The problem isn’t design and it isn’t lack of demand – it’s lack of interest. Google hasn’t provided useful innovation.
When we look at the success of businesses and projects – both from the standpoint of those with interest in a business and the consumers that buy and use their products – competition is one of the most important components in any market. Working in retail, competition is what forces me to offer my prospective customers fair prices because I know that if I don’t I’ll lose business to my competitor down the street. But competition between businesses in the same industry doesn’t stop there. Competition is what allowed the small business I work for to get off the ground instead of fall victim to monopolies within the industry. And perhaps most importantly competition is what drives innovation, forcing engineers and product developers to not only produce more feature-rich goods, but products that are priced reasonably for consumers as well.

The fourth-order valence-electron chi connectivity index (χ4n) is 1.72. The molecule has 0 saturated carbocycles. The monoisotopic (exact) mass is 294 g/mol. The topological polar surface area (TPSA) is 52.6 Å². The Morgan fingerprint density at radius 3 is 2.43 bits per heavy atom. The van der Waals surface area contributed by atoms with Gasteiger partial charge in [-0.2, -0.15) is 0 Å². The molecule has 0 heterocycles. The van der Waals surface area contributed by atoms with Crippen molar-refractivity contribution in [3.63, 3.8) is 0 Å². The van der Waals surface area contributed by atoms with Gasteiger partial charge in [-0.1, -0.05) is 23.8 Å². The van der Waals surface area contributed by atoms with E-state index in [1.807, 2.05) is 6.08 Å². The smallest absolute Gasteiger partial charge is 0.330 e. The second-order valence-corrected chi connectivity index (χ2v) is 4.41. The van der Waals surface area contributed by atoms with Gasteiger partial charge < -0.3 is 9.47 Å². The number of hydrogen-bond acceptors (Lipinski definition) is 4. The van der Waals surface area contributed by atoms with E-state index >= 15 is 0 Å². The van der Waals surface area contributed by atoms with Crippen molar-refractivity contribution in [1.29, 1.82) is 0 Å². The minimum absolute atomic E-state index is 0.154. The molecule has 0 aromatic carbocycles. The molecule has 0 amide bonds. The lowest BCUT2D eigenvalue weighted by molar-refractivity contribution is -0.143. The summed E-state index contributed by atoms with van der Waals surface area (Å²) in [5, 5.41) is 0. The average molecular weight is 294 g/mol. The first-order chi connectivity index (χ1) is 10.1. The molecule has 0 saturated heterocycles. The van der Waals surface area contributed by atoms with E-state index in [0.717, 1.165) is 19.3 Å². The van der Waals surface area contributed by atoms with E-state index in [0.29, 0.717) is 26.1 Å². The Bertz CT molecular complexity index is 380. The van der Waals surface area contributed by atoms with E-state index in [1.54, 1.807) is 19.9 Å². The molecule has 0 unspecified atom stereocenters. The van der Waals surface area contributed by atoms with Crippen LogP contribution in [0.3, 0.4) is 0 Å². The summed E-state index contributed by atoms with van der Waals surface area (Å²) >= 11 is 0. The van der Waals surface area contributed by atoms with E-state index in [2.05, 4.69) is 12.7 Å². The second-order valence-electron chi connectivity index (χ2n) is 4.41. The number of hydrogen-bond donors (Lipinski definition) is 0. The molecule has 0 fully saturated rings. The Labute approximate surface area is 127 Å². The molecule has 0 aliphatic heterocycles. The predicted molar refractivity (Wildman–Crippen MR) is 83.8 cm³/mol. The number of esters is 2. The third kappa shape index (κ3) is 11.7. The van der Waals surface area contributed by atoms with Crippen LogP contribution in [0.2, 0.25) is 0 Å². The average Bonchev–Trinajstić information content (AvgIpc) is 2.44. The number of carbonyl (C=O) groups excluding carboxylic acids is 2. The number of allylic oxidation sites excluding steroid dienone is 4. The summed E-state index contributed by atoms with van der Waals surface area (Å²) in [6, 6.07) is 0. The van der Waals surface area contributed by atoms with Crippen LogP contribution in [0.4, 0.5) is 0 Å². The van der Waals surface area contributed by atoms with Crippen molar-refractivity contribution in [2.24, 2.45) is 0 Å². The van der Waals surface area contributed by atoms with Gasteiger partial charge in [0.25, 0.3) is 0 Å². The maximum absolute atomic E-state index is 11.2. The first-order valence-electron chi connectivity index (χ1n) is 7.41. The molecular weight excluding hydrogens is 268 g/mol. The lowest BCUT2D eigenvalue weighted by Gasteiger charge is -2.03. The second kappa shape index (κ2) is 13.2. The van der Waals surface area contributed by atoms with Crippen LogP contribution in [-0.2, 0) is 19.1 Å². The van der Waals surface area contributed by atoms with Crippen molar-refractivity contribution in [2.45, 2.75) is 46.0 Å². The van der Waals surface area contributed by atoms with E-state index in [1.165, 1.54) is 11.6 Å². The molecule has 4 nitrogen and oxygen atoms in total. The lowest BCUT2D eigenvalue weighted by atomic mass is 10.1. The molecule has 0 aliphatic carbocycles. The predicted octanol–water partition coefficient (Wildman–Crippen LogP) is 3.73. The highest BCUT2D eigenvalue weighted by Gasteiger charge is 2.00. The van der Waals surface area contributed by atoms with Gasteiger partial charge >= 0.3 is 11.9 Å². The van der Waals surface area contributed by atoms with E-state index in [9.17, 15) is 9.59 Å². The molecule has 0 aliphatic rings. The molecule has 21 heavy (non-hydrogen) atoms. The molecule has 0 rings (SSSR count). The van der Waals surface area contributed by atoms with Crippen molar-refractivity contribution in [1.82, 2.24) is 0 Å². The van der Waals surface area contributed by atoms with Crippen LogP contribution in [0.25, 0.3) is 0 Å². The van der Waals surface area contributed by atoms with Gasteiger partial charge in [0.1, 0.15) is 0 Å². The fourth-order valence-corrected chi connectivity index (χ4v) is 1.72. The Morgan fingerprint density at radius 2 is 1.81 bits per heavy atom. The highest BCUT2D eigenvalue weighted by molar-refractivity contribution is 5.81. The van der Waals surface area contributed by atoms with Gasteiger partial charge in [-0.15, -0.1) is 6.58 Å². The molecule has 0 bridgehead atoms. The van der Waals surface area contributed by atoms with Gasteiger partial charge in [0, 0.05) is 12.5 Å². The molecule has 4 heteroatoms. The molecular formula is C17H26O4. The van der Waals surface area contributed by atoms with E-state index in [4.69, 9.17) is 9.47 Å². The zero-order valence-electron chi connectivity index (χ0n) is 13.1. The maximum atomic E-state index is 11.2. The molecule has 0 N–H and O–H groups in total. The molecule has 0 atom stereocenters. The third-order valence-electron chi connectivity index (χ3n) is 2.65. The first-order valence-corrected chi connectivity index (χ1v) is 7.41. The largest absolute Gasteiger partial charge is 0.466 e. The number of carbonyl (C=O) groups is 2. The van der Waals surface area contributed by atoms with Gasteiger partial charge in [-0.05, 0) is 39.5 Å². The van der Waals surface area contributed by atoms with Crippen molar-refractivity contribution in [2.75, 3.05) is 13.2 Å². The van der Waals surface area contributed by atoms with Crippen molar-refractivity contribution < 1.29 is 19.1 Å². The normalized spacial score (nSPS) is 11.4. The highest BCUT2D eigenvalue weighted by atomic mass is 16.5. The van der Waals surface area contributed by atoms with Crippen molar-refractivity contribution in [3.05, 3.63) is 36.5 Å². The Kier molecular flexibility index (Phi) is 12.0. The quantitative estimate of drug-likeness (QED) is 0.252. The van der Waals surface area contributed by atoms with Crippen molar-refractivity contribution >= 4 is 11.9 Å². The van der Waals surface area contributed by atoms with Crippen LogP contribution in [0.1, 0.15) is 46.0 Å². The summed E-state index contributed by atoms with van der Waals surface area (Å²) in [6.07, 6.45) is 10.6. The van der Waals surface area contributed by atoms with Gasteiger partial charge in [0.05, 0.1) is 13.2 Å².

Even as much as I like competition, though, I realize that there are always going to be situations where working together produces better end results for everyone involved because if people are willing to work together instead of against one another the combined resources and efforts can go so much further. It’s for this reason that I have always liked the concept of open source software. After all, when people with different skill sets and experiences make their work available for others to use and improve upon their work becomes exponentially more valuable. Not only do others get to make use of the work of others, but through sub-projects, branches, and development groups what would have otherwise been nothing can become something invaluable to millions of users.